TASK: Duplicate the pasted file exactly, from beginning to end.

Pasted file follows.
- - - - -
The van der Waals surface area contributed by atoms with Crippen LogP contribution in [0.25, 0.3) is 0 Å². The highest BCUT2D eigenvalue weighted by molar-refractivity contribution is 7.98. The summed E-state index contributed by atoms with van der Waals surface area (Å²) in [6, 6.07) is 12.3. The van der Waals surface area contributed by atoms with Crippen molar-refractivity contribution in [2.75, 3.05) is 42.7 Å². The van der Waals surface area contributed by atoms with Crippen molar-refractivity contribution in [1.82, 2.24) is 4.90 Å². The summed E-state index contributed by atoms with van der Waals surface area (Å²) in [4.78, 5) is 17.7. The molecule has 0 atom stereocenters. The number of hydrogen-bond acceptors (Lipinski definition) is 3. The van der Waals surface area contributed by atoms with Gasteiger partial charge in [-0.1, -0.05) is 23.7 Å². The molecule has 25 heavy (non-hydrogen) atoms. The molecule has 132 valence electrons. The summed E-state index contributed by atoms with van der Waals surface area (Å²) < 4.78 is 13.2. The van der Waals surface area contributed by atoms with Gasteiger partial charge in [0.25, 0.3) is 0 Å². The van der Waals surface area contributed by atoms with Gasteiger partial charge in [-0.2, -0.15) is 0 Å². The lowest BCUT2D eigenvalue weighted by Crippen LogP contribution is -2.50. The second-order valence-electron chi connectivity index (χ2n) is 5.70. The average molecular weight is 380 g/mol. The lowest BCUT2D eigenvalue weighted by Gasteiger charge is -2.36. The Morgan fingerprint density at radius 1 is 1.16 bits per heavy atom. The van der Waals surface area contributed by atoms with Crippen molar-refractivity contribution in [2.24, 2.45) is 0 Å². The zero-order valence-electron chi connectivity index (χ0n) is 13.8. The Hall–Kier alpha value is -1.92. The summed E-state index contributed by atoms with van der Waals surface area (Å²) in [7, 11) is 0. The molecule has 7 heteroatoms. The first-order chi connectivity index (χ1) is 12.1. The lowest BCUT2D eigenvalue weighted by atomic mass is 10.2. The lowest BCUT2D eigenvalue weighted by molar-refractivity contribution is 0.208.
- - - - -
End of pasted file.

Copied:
The van der Waals surface area contributed by atoms with Crippen LogP contribution in [0.25, 0.3) is 0 Å². The highest BCUT2D eigenvalue weighted by molar-refractivity contribution is 7.98. The summed E-state index contributed by atoms with van der Waals surface area (Å²) in [6, 6.07) is 12.3. The van der Waals surface area contributed by atoms with Crippen molar-refractivity contribution in [2.75, 3.05) is 42.7 Å². The van der Waals surface area contributed by atoms with Crippen molar-refractivity contribution in [1.82, 2.24) is 4.90 Å². The summed E-state index contributed by atoms with van der Waals surface area (Å²) in [4.78, 5) is 17.7. The molecule has 0 atom stereocenters. The number of hydrogen-bond acceptors (Lipinski definition) is 3. The van der Waals surface area contributed by atoms with Gasteiger partial charge in [-0.1, -0.05) is 23.7 Å². The molecule has 25 heavy (non-hydrogen) atoms. The molecule has 132 valence electrons. The summed E-state index contributed by atoms with van der Waals surface area (Å²) < 4.78 is 13.2. The van der Waals surface area contributed by atoms with Gasteiger partial charge in [0.25, 0.3) is 0 Å². The van der Waals surface area contributed by atoms with Gasteiger partial charge in [-0.2, -0.15) is 0 Å². The lowest BCUT2D eigenvalue weighted by Crippen LogP contribution is -2.50. The second-order valence-electron chi connectivity index (χ2n) is 5.70. The average molecular weight is 380 g/mol. The lowest BCUT2D eigenvalue weighted by Gasteiger charge is -2.36. The Morgan fingerprint density at radius 1 is 1.16 bits per heavy atom. The van der Waals surface area contributed by atoms with Crippen molar-refractivity contribution in [2.24, 2.45) is 0 Å². The zero-order valence-electron chi connectivity index (χ0n) is 13.8. The Hall–Kier alpha value is -1.92. The summed E-state index contributed by atoms with van der Waals surface area (Å²) in [7, 11) is 0. The molecule has 7 heteroatoms. The first-order chi connectivity index (χ1) is 12.1. The lowest BCUT2D eigenvalue weighted by atomic mass is 10.2. The lowest BCUT2D eigenvalue weighted by molar-refractivity contribution is 0.208.